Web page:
IN: Reviews

Hvorostovsky’s Sustained Legato, Exquisite Pianos


The first time he sang in Symphony Hall, nearly twenty years ago, Dmitri Hvorostovsky was in costume in the role of Prince Yeletsky, in a staged performance of Tchaikovsky’s opera The Queen of Spades, performing with the Boston Symphony Orchestra under Seiji Ozawa’s direction. Two years earlier he had won the Cardiff Singer of the World competition in Wales, and the reputation acquired there to some degree preceded him to Boston. But no one was quite prepared for the effect he had on the audience.

His most important aria, Ya vas lyublyu (“I love you”) takes place early in Act II, in which the Prince begins with a rather formal declaration of his love for Lisa. It is an aria of long phrases, sustained legato lines, beginning quietly and building to an impassioned plea that she recognize the depth of his love. The aria could not have been a better fit to Hvorostovky’s voice if Tchaikovsky had written it specifically for him. After its final line — on one of those long-sustained notes giving the impression that the singer has endless reserves of breath — the four-minute aria was followed by what seemed five minutes of rapturous applause and cheers, during which time, of course, the singers remained frozen in their tracks, waiting for the opportunity to continue.

From that moment Hvorostovsky was something of a Boston favorite, and the large audience that showed up at Symphony Hall for his recital put on by the Celebrity Series on Sunday afternoon, February 27, showed that, if anything, his popularity has grown. This time it was a song recital, half in Russian (Taneyev and Tchaikovsky), the rest in French (Fauré) and Italian (Liszt), superbly accompanied by Ivari Ilja, Hvorostovsky’s regular recital partner for the last eight years, whose playing was particularly exquisite in the Liszt songs, which make greatly varied demands on the pianist from one moment to the next.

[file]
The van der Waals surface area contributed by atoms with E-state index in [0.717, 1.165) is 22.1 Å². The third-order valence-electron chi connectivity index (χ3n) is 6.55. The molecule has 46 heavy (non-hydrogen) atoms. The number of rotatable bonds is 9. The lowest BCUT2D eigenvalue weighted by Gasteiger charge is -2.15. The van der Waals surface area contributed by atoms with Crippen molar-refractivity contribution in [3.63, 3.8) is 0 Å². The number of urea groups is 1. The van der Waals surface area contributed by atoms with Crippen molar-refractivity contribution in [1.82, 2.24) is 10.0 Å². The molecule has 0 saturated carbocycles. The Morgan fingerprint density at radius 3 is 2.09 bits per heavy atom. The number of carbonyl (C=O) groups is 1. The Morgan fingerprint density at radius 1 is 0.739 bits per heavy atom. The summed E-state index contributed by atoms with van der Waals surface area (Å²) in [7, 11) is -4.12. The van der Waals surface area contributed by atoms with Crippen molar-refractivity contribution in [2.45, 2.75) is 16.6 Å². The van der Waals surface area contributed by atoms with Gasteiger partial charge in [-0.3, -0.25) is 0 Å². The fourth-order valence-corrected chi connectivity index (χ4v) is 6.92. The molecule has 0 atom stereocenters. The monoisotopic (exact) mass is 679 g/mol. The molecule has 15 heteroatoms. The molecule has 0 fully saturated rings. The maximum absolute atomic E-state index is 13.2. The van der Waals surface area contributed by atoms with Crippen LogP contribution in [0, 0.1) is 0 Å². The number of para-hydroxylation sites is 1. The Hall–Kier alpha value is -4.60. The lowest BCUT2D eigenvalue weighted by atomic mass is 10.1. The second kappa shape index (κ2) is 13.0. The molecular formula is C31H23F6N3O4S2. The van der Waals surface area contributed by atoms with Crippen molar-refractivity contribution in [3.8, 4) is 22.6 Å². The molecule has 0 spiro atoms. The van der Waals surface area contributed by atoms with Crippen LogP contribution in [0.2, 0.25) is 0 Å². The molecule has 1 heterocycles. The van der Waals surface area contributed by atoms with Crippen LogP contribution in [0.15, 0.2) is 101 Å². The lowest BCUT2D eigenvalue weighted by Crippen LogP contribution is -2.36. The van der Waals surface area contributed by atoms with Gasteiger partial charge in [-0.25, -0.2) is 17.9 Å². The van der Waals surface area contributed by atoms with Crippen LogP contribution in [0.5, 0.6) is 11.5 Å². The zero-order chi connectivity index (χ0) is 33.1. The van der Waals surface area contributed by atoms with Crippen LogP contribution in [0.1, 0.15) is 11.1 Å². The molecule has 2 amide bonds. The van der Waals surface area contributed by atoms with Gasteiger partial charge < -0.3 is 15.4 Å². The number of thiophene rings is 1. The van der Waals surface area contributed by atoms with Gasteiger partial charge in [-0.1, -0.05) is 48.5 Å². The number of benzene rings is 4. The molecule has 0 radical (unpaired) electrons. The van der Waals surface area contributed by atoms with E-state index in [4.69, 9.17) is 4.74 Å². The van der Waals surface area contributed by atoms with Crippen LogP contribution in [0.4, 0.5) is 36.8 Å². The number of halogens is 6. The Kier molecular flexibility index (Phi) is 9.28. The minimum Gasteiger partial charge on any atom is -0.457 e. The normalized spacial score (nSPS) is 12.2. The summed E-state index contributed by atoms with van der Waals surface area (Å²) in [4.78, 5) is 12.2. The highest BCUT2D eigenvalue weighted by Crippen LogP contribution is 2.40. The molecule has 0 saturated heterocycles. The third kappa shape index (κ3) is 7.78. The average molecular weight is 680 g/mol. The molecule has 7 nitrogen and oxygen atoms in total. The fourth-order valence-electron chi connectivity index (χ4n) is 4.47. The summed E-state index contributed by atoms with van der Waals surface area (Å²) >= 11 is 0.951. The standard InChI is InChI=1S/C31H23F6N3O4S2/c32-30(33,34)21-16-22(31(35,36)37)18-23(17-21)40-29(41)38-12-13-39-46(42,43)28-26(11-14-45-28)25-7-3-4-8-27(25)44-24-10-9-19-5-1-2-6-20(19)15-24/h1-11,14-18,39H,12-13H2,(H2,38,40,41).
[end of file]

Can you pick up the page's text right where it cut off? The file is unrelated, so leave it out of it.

Whether because he expected to be singing in large halls on his current tour or simply because he was (naturally) selecting songs for his capacious voice, Hvorostovsky’s repertory largely consisted of songs by each of the four composers that called for the kind of sustained legato for which he is famous. And singing in a space as large as Symphony Hall naturally encourages vocal projection to the back wall, which tends to make these songs resemble opera arias rather than the more intimate sort of interplay between music and poetry that can make a song recital a very special, intimate communicative experience. That said, despite Hvorostovsky’s tendency to sing more or less full voice at every opportunity, sometimes almost overwhelming the climax of a song, there were also some exquisite pianos that extended the expressive range in Fauré’s Après un rêve, the Liszt Petrarch songs, Taneyev’s Minuet, and Tchaikovsky’s Opus 73 set of six romances (performed complete), especially at the close of No. 6 (Snova, kak prezhde, odin – “Once again, as before, I am alone”).

Following the formal program, the baritone gave his opera fans the benefit of his rich voice in its fullest expressive and dramatic range, with Iago’s evil credo from Otello, and followed that with Rachmaninoff’s “In the silence of the secret night” (Op. 4 No. 3), another song with a quasi-operatic climax designed to thrill the listener with sheer vocal power.

It was clear from the enthusiastic response that Hvorostovsky gave his audience what it wanted, and for sheer vocal sonority and spectacular breath control, it would be hard to disagree. But I would very much like to hear him sometime in a smaller hall and in a repertory that includes songs of a greater range of expression: something light and charming, something truly intimate, something calling for faster expression of the text, whether comic or dramatic — in short songs that offer him more opportunity to express personae different than the one that seems to come most naturally to him. Still, it would be churlish to suggest that what was on offer was not very attractive and welcome, particularly the Liszt Petrarch songs and Tchaikovsky set. I just look for more variety on Dmitri Hvorostovsky’s next appearance here.

Steven Ledbetter is a free-lance writer and lecturer on music. He got his BA from Pomona College and PhD from NYU in Musicology. He taught at Dartmouth College in the 1970s, then became program annotator at the Boston Symphony Orchestra from 1979 to 1997.

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    Although unable to go to the concert, I’ve heard Hvorostovsky live in both Opera and in concert plus endless visits to YOU TUBE and cds. He remains in a class by himself!

    Comment by Ed Burke — March 3, 2011 at 12:35 pm

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